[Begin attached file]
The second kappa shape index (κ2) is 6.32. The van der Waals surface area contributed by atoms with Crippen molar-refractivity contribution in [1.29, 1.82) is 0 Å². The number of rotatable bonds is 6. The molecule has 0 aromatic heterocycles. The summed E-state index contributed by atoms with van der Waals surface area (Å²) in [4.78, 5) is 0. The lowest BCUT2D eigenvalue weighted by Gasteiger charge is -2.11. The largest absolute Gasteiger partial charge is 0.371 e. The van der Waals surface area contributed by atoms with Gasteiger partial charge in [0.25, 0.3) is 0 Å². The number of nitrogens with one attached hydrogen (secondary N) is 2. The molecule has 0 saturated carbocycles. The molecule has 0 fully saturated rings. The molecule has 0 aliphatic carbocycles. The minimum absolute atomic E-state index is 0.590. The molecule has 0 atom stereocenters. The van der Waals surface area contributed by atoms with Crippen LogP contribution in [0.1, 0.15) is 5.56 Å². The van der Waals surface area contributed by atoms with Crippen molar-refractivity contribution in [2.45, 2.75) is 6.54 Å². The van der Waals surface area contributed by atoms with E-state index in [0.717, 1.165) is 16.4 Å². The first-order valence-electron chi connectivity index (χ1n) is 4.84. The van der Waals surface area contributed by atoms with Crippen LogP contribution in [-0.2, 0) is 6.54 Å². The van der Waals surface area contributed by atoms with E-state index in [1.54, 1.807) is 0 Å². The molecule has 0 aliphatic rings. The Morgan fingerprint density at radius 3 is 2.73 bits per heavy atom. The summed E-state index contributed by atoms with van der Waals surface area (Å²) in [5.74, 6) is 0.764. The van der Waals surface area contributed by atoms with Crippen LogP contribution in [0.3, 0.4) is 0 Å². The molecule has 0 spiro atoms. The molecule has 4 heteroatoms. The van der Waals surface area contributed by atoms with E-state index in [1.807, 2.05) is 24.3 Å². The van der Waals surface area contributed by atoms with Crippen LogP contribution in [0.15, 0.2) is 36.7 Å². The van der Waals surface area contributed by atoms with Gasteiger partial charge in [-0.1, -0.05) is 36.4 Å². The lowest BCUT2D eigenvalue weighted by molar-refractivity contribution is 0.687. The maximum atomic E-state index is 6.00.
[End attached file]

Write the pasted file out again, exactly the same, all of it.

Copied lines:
The second kappa shape index (κ2) is 6.32. The van der Waals surface area contributed by atoms with Crippen molar-refractivity contribution in [1.29, 1.82) is 0 Å². The number of rotatable bonds is 6. The molecule has 0 aromatic heterocycles. The summed E-state index contributed by atoms with van der Waals surface area (Å²) in [4.78, 5) is 0. The lowest BCUT2D eigenvalue weighted by Gasteiger charge is -2.11. The largest absolute Gasteiger partial charge is 0.371 e. The van der Waals surface area contributed by atoms with Gasteiger partial charge in [0.25, 0.3) is 0 Å². The number of nitrogens with one attached hydrogen (secondary N) is 2. The molecule has 0 saturated carbocycles. The molecule has 0 fully saturated rings. The molecule has 0 aliphatic carbocycles. The minimum absolute atomic E-state index is 0.590. The molecule has 0 atom stereocenters. The van der Waals surface area contributed by atoms with Crippen LogP contribution in [0.1, 0.15) is 5.56 Å². The van der Waals surface area contributed by atoms with Crippen molar-refractivity contribution in [2.45, 2.75) is 6.54 Å². The van der Waals surface area contributed by atoms with E-state index in [0.717, 1.165) is 16.4 Å². The first-order valence-electron chi connectivity index (χ1n) is 4.84. The van der Waals surface area contributed by atoms with Crippen LogP contribution in [-0.2, 0) is 6.54 Å². The van der Waals surface area contributed by atoms with E-state index in [1.54, 1.807) is 0 Å². The molecule has 0 aliphatic rings. The Morgan fingerprint density at radius 3 is 2.73 bits per heavy atom. The summed E-state index contributed by atoms with van der Waals surface area (Å²) in [5.74, 6) is 0.764. The van der Waals surface area contributed by atoms with Crippen LogP contribution in [0.3, 0.4) is 0 Å². The molecule has 0 spiro atoms. The molecule has 4 heteroatoms. The van der Waals surface area contributed by atoms with E-state index in [1.807, 2.05) is 24.3 Å². The van der Waals surface area contributed by atoms with Crippen LogP contribution in [0.15, 0.2) is 36.7 Å². The van der Waals surface area contributed by atoms with Gasteiger partial charge in [-0.1, -0.05) is 36.4 Å². The lowest BCUT2D eigenvalue weighted by molar-refractivity contribution is 0.687. The maximum atomic E-state index is 6.00.